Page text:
Bitcoin is Now on Its Best Winning Streak Since The Previous Bull Market. Here is What Happens Next.
Mar 16, 2023
Despite the decline in some profits after Tuesday's rise, Bitcoin and other cryptocurrencies are still on a winning streak, which is the longest since the end of the previous bull market.
Over the past 24 hours, Bitcoin's price has risen 2 percent to $24,800. The biggest digital asset has fallen from its peak of $26,500, its highest level since the cryptocurrency crisis intensified last June. However, it did end its best four-day period since February 2021 on Tuesday, according to Dow Jones Market Data. The recovery to the $25,000 area after a precipitous drop from below $20,000 last weekend should encourage traders that Bitcoin is looking optimistic again. Nevertheless, it should maintain its wins.
"The price seems to be developing a bearish pattern, indicating that a top may be in the works for the time being," said Naeem Aslam, chief investment officer at Zaye Capital Markets. "Bulls, on the other hand, should rejoice since the price has broken above the $25,000 level, which was an important resistance zone, and a breach of this level has opened the way for the price to re-test its next resistance zone of $30,000."
Bitcoin has demonstrated how strongly crypto sentiment is linked to the macro picture, rising in recent days in the face of what may be regarded as negative headwinds for digital asset markets.
Silvergate Capital and Signature Bank, two of the largest crypto banks in the United States, failed in the last week, threatening token liquidity and regulators' enthusiasm for digital assets. While bank failures may have a detrimental influence on market functioning, prices have nonetheless risen.
Paradoxically, federal authorities shutting down Signature Bank and Silicon Valley Bank — the largest bank failure since the 2008-09 financial crisis — sparked the recent crypto price surge. The Federal Reserve's significant interest rate rises over the last year — an effort to reduce decades-high inflation with strong monetary policy — have had an unanticipated impact on banks.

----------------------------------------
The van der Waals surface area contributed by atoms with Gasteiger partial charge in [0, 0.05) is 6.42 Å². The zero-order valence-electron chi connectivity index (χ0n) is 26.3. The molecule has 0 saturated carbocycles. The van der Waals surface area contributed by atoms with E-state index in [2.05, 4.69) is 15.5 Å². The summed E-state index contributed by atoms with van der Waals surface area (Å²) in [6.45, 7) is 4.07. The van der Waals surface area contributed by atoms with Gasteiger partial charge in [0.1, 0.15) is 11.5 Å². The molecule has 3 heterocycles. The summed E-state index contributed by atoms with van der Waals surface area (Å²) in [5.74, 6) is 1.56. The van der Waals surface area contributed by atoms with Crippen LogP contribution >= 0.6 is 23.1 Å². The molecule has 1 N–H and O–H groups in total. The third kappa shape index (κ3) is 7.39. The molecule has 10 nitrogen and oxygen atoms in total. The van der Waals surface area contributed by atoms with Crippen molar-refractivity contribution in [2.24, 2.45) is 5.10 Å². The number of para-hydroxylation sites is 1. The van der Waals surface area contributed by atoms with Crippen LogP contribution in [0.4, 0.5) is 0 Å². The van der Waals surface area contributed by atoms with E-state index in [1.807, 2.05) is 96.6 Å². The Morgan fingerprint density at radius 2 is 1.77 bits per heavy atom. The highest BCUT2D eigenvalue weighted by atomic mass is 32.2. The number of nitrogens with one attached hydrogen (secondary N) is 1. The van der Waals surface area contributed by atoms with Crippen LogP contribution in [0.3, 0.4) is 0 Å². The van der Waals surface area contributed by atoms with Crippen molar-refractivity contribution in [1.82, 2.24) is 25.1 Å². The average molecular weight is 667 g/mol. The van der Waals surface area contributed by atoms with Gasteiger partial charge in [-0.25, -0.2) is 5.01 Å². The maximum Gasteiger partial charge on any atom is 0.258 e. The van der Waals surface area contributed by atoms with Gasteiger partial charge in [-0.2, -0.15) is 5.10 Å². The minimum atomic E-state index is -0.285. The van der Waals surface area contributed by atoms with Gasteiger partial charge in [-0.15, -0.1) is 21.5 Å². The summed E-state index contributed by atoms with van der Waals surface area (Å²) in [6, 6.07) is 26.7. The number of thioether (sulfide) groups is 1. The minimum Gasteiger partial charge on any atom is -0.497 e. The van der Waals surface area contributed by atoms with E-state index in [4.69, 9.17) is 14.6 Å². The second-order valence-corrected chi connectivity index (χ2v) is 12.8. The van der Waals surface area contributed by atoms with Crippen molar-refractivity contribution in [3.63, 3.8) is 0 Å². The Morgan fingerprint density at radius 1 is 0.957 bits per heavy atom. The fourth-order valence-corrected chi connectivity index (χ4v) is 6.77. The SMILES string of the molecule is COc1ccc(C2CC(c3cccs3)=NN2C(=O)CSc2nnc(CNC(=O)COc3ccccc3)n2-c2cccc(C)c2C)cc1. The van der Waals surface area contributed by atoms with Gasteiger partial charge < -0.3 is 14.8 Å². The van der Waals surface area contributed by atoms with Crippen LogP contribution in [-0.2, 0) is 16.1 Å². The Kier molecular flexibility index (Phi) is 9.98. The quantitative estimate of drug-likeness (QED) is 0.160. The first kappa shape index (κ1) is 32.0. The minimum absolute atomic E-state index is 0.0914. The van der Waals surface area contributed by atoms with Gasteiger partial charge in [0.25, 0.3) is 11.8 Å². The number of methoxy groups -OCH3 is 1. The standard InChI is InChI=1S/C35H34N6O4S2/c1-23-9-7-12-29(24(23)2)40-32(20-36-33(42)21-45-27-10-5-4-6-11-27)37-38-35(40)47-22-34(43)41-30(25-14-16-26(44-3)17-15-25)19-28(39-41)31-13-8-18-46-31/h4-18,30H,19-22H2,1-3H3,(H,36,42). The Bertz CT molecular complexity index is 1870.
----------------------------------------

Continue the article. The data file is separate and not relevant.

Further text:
The bank failures, combined with promising inflation statistics on Tuesday, have shifted traders' expectations for the Fed's next interest rate decision, which is scheduled for March 21-22, following the policy-setting committee's meeting. Bitcoin's rise was simply a more extreme manifestation of the sentiment that propelled the Dow Jones Industrial Average and S&P 500 higher.
Investors believe the Fed has ruled out a 50-basis-point boost next week and that, at best, there will be a 25-basis-point hike, with no more raises possible. Bitcoin was able to capitalize on this attitude and go to risk-on ahead of all other assets. According to James Lavish, managing partner of Bitcoin Opportunities Fund, Bitcoin has been the #1 risk-on asset for the previous two years.
Outside Bitcoin, Ether, the second-largest cryptocurrency, rose 2% to $1,700. Lesser cryptos or altcoins were also higher, with Cardano up 1% and Polygon rising 6%. Memecoins were also on the rise, with Dogecoin up 5% and Shiba Inu up 3%.